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Strapped for cash, Spaniards seethe over allegations of kickbacks to high-ranking Spanish officials, including Prime Minister Mariano Rajoy.


Mariano rajoy corruption 262013
From left, Popular Party Secretary General Maria Dolores de Cospedal, Spanish Prime Minister Mariano Rajoy and PP Vice Secretary Javier Arenas. The conservative party is under fire after allegations of corruption. (Pablo Blazquez Dominguez/Getty Images)

MADRID, Spain — Ticking up by a few thousand each day, the online petition’s signatures have surpassed 1 million.

Its demands are simple: Senior members of Spain’s governing Popular Party (PP) should resign over recent corruption allegations.

“We are sick of watching the decline and fall of a democracy that has been stolen from ordinary people while the political and business elites carve up our country with impunity,” reads the campaign’s text.

Like the petition, the scandal has moved at breakneck speed, wrong-footing the conservative government of Prime Minister Mariano Rajoy and unleashing a political crisis that threatens to destabilize an economy perched on a precipice.

The full extent of the affair came to light on Jan. 31, when the newspaper El Pais published the contents of what it said were notebooks belonging to a former PP treasurer, Luis Barcenas, including details of an apparent party slush fund. The fund was allegedly used from 1990 until 2008 to unlawfully pay out cash to senior PP figures, including Rajoy, his deputy Maria Dolores de Cospedal and other party bigwigs.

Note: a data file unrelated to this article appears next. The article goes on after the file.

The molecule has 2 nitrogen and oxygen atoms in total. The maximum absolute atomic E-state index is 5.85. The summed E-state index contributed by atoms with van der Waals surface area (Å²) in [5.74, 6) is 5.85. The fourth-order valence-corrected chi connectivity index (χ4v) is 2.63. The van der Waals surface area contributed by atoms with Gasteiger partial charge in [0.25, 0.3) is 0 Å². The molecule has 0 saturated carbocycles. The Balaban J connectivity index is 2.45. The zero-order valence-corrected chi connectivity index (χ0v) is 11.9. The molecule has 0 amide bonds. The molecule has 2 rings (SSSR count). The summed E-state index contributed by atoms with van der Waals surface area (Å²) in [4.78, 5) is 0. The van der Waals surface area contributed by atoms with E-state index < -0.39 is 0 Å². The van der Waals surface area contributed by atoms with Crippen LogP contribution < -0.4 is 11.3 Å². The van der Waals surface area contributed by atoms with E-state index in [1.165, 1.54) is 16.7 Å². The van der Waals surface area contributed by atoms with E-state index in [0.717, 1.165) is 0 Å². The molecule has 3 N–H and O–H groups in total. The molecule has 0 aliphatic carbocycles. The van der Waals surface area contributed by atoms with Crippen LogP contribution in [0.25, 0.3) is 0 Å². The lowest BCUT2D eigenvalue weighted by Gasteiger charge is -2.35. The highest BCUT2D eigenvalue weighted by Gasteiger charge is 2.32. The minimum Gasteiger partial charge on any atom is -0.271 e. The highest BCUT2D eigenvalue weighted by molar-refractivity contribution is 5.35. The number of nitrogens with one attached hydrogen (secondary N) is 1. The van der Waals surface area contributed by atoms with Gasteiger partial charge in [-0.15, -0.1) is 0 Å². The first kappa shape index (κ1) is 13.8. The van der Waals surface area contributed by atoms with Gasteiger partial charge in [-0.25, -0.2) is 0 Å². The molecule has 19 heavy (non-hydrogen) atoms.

Even Jose Maria Aznar, the close George W. Bush ally who was Spain’s prime minister from 1996 to 2004, could be implicated, the paper said.

The notebooks also appear to show the fund was allegedly financed by massive, illegal donations from the private sector.

“We’re looking at what could be the most serious corruption case in the history of Spain’s democratic era,” said Soraya Rodriguez, lawmaker of the opposition Socialist Party, which has called on Rajoy to resign.

A conservative who took office in December 2011, Rajoy roundly denied the accusations in a statement to the press on Feb. 2.

When asked about the case in Berlin, where he was meeting German Chancellor Angela Merkel two days later, however, Rajoy came across as slightly more equivocal.

“None of this is true, except some things which have been published in the media,” he said.

What the government has not denied is the revelation that Barcenas had held a Swiss bank account containing up to $29.5 million.

Compounding the bad headlines, the ex-treasurer’s lawyer says his client took advantage of an amnesty for tax dodgers introduced by the PP last year.

“This is a deep political crisis,” said sociologist Josep Lobera, who believes Spain’s ongoing economic woes have made Spaniards more sensitive to these issues. “Right now people are looking much closer at what politicians do than five years ago. A corruption scandal has 10 times more effect now than it did then.”

This may be Spain’s biggest recent corruption scandal, but it’s by no means the first.